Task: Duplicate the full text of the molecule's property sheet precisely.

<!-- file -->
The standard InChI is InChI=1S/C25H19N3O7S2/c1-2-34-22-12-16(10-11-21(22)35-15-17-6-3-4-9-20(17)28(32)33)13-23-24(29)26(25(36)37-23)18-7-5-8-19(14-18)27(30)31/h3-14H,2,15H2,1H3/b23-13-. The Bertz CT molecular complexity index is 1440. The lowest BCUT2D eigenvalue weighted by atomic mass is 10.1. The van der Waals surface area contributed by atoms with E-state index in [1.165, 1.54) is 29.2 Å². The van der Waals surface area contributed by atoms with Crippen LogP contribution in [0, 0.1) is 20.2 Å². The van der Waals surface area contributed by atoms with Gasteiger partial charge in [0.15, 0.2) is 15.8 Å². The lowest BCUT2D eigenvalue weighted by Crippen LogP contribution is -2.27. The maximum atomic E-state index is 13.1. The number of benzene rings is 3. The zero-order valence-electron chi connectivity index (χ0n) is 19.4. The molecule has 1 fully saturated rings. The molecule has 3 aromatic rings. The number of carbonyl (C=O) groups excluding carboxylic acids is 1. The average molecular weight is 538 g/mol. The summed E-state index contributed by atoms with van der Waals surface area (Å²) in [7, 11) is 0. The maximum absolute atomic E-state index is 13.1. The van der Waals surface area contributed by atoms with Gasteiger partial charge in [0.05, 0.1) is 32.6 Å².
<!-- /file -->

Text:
The standard InChI is InChI=1S/C25H19N3O7S2/c1-2-34-22-12-16(10-11-21(22)35-15-17-6-3-4-9-20(17)28(32)33)13-23-24(29)26(25(36)37-23)18-7-5-8-19(14-18)27(30)31/h3-14H,2,15H2,1H3/b23-13-. The Bertz CT molecular complexity index is 1440. The lowest BCUT2D eigenvalue weighted by atomic mass is 10.1. The van der Waals surface area contributed by atoms with E-state index in [1.165, 1.54) is 29.2 Å². The van der Waals surface area contributed by atoms with Crippen LogP contribution in [0, 0.1) is 20.2 Å². The van der Waals surface area contributed by atoms with Gasteiger partial charge in [0.15, 0.2) is 15.8 Å². The lowest BCUT2D eigenvalue weighted by Crippen LogP contribution is -2.27. The maximum atomic E-state index is 13.1. The number of benzene rings is 3. The zero-order valence-electron chi connectivity index (χ0n) is 19.4. The molecule has 1 fully saturated rings. The molecule has 3 aromatic rings. The number of carbonyl (C=O) groups excluding carboxylic acids is 1. The average molecular weight is 538 g/mol. The summed E-state index contributed by atoms with van der Waals surface area (Å²) in [7, 11) is 0. The maximum absolute atomic E-state index is 13.1. The van der Waals surface area contributed by atoms with Gasteiger partial charge in [0.05, 0.1) is 32.6 Å².